Electrical Safety and Your Garage

Whether it’s your workshop, a storage facility, or simply the place your car spends the night, a garage is a favorite feature of many homes. Garages have come a long way from the shed-like buildings of a couple generations ago.

How Indiana homeowners use electricity in the garage creates a different set of safety concerns, says Rick Coons, CEO at Indiana Electric Cooperatives. “From automatic garage doors to powering tools, safe and reliable electricity is important for garages.”

To protect yourself and your investment in your home and garage, Coons suggests taking a closer look at these aspects of garage safety:

  • Power outlets in garages should have ground-fault circuit interrupters (GFCI). Test them once a month to ensure that you are properly protected.
  • Don’t place or stack flammable objects next to wires or outlets.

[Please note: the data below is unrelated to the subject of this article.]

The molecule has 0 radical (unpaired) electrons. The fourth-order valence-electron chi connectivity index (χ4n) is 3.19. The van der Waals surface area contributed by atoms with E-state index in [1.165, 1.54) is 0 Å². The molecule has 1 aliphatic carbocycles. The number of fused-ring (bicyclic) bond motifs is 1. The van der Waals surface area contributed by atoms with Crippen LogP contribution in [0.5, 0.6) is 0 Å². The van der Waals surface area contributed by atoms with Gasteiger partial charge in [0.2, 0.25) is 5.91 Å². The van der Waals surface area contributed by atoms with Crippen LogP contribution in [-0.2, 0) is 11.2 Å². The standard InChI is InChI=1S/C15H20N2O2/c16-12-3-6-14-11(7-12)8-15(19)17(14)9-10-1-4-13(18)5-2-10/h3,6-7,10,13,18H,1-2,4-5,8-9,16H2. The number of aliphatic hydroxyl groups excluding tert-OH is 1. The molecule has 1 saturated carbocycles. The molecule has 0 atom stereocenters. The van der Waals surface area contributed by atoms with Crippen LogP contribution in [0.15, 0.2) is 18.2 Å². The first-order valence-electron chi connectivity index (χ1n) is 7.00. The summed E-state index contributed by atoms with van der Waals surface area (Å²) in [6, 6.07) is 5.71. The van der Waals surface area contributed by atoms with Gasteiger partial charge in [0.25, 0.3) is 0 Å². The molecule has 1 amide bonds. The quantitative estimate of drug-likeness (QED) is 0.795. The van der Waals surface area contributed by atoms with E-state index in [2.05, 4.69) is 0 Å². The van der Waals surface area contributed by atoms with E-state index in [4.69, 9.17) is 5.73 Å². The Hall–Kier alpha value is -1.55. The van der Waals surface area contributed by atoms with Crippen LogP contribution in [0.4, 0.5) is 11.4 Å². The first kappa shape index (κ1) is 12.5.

• Large appliances such as refrigerators and freezers should be on dedicated circuits.
  • Garage door openers should be hard-wired instead of connected by extension cords.
  • Never bypass safety features such as electric eyes on garage door openers.
  • Do not use extension cords in place of permanent wiring for power tools and appliances. Instead, install new wall outlets.
  • Installing extra lighting in areas where you perform tasks (such as above workbenches) will make work safer and more comfortable.
  • If you use a portable generator in the garage, be sure to provide ventilation for its exhaust. That way, fumes will not flow into your home or affect you while you’re working in the garage.

“Keep in mind that garages are often not as well-insulated as houses, and they tend to receive more exposure to Indiana’s varying weather,” Coons notes. “That can put extra strain on electric cords and appliances, so be sure to check them regularly to ensure that they are functioning safely.”

SOURCES: About.com,  All Phase Electrical (St. Louis),  GarageTek.com,  King Electric (Pittsburgh),  Safe Home Institute.